Standard Radiographs
Initial imaging should consist of anteroposterior, 30o oblique, and lateral radiographs of the affected foot. Weight-bearing views should be obtained to provide stress across the injury to check for diastasis caused by ligamentous injury. When weight bearing is limited by pain, ankle block anesthesia can be used.5,6 There is no study that defines how much weight is necessary to define a radiograph as a weight-bearing study.31 Comparison views can also be helpful, provided the contralateral foot is uninjured. Radiographs should also be examined for associated fractures, which occur in 39% of patients who have Lisfranc injuries.11

In an uninjured foot, the medial aspect of the base of the second metatarsal should be aligned with the medial aspect of the medial cuneiform on the anteroposterior view. The medial aspect of the fourth metatarsal base should be aligned with the medial aspect of the cuboid on the oblique view. On the lateral view, the dorsal surface of the first and second metatarsals should be level with the corresponding cuneiforms. The most consistent radiographic finding in Lisfranc joint injuries is the loss of align- ment of the medial border of the second metatarsal with the medial border of the middle cuneiform.32 Four additional observation points include (1) the distance between the first and second metatarsal bones, (2) the distance between the medial and intermediate cuneiform bones on an anteroposterior radiograph, (3) the distance between the plantar aspect of the fifth metatarsal and the plantar medial cuneiform bones on a lateral radiograph, and (4) the presence of avulsion fractures (fleck sign).5 Comparisons should be made with the contralateral foot, and any diastasis that is 1 mm greater than that of structures in the uninjured foot should be considered diagnostic.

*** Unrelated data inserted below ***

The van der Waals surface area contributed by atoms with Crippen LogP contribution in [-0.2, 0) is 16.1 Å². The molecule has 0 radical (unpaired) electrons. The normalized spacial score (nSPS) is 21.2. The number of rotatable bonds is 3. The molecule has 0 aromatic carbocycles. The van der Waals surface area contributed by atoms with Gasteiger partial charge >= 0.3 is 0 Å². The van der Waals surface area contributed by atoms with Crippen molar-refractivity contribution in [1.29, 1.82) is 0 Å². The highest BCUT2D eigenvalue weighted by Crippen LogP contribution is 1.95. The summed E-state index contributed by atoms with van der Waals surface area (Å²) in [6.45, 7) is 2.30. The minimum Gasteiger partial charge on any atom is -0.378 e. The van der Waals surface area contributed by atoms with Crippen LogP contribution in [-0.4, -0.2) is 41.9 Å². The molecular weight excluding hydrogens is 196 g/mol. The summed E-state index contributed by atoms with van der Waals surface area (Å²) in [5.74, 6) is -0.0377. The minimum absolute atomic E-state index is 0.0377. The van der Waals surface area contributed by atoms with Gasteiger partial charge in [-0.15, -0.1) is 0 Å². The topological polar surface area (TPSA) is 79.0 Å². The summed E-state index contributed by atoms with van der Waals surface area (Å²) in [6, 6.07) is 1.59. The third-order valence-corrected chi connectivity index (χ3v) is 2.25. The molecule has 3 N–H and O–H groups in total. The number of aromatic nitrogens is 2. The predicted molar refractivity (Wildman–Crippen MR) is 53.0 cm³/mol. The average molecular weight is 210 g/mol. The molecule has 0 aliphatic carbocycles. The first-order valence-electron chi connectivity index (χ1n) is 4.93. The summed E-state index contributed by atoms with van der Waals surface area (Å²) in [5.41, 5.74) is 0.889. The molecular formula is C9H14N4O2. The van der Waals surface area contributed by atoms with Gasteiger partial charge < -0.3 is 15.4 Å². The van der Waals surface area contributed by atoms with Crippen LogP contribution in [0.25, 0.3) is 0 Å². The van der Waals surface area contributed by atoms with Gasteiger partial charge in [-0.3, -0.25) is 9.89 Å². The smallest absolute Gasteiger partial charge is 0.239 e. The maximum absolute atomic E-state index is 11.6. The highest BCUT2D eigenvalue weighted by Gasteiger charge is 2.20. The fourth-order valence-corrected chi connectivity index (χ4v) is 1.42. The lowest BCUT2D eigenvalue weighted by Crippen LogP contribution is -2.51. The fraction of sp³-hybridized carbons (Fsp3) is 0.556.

Additional Imaging
Bone scans are useful for stage 1 injuries5 and can show minor metabolic and blood flow changes when other imaging modalities demonstrate normal results. Additionally, they may show increase uptake in the region of injury for up to 1 year after the injury or event. Some authors suggest the use of CT and MRI, however these imaging studies are generally not weight bearing, and in nondisplaced injuries, may provide little additional benefit. CT scans are useful to assess fracture comminution and are more commonly used in high-energy Lisfranc joint injures.33,34 The usefulness of the MRI will depend on the expertise of the physician who is interpreting the films. Raikin and colleagues, compared MRI findings to intraoperative stress radiographs and surgical findings and determined that magnetic resonance imaging is accurate for detecting traumatic injury of the Lisfranc ligament. It is useful to assess Lisfranc joint complex instability   when the plantar Lisfranc ligament bundle is used as a predictor. The appearance of a normal ligament is suggestive of a stable midfoot, and documentation of its integrity may obviate the need for a manual stress radiographic evaluation under anesthesia for a patient with equivocal clinical and radiographic  examinations.35
Stress Radiographs